Connected \\ May 10, 2022
Graduate students dig into the papers of historic youth activists to tell the story of equal school rights in Salem
When white Salem residents successfully petitioned for the removal of the, “Coloured Children [that] have lately been admitted to the High Schools for Girls,” in 1834, Sarah Parker Remond, at the age of 10, and her sister, were expelled from the East School for Girls. This petition officially ushered in a racially separate public school system in Salem, and the city’s Black residents immediately began their nearly decade long fight for equal school rights. Youth activists, like Robert Morris and Sarah Parker Remond, led this movement that would eventually ignite change, locally, and then for the rest of the country.
Photographer in the United States, Sarah Parker Remond, about 1865, Albumen print. Gift of Miss Cecelia R. Babcock. Phillips Library, Salem Streets Collection, PH322. Courtesy Peabody Essex Museum.
In the fall of 2021, our professor, Dr. Kabria Baumgartner, reached out to us about working with her and the staff at the Phillips Library and PEM on this exhibition, now titled Let None Be Excluded: The Origins of Equal School Rights in Salem. We, of course, accepted. As Public History graduate students at Northeastern University, we were excited to be a part of the telling of this important history and gain valuable experience in exhibition development.
In our role on the curatorial team, led by Dr. Baumgartner and Dan Lipcan, the Ann C. Pingree Director of the Phillips Library, we discovered transcribing 19th- century handwritten documents to be one of our biggest contributions. While the dynamic interaction with the documents made possible by their digitization helped make the handwriting more legible, the several rounds of rereading and editing made this work tedious. However, interacting with these primary sources so intimately was an amazing way to engage with some of the historical actors. We tackled two speeches by the prominent African American activist and lawyer Robert Morris, and two opinions given by then Salem town solicitor, Leverett Saltonstall. Each document came with its own challenges and insights. While the Morris documents were quite long, they revealed an extremely intelligent mind who referenced countless figures, literature and ideas in his arguments against the evils of segregation both in schools and other U.S. institutions. Saltonstall’s difficult handwriting required a great many hours to decipher, however, the reading and subsequent transcription of his opinions revealed the earliest known conceptualization of the separate but equal doctrine in his 1831 opinion.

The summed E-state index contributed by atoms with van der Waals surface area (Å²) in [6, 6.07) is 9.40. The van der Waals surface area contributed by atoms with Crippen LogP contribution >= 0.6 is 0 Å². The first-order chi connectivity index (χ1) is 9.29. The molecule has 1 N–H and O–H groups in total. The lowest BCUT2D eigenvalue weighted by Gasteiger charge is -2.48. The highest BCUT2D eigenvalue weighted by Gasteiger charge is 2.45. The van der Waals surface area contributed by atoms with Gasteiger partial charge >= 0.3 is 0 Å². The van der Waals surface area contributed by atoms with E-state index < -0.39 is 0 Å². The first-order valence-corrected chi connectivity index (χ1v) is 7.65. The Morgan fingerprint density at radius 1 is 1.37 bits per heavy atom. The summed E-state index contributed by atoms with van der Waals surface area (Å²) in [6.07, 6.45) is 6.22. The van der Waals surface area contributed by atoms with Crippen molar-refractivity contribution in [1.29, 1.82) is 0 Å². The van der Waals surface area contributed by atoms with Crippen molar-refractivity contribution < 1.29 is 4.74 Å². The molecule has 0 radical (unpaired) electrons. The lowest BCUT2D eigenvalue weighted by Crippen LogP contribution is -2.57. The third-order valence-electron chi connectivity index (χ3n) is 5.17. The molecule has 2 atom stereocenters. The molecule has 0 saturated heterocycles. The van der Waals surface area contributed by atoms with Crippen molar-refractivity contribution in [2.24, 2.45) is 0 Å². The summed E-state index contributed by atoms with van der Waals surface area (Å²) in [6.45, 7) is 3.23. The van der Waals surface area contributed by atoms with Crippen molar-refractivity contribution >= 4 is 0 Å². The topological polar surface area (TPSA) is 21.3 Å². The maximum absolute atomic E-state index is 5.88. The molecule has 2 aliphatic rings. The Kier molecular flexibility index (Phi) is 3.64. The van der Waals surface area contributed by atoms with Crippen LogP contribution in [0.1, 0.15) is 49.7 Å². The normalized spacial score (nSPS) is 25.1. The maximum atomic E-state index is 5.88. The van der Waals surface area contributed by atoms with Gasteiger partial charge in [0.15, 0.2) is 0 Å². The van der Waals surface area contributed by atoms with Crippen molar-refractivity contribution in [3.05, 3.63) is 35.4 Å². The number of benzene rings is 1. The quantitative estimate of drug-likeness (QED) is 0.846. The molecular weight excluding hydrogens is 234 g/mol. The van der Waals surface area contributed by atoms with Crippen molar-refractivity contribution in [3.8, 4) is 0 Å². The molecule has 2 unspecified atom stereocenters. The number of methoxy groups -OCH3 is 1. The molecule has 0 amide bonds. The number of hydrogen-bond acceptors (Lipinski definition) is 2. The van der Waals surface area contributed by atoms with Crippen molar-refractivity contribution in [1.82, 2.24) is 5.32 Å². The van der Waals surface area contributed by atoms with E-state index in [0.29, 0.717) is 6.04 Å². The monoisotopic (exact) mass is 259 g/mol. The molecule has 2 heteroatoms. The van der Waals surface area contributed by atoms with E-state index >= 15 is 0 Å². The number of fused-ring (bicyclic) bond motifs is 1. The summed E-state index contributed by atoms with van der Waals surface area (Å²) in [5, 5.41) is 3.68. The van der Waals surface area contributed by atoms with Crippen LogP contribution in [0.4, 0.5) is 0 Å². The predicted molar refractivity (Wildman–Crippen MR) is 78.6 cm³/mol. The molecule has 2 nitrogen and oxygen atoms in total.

Unknown artist, Robert Morris, mid 19th century photograph. © Social Law Library, Boston.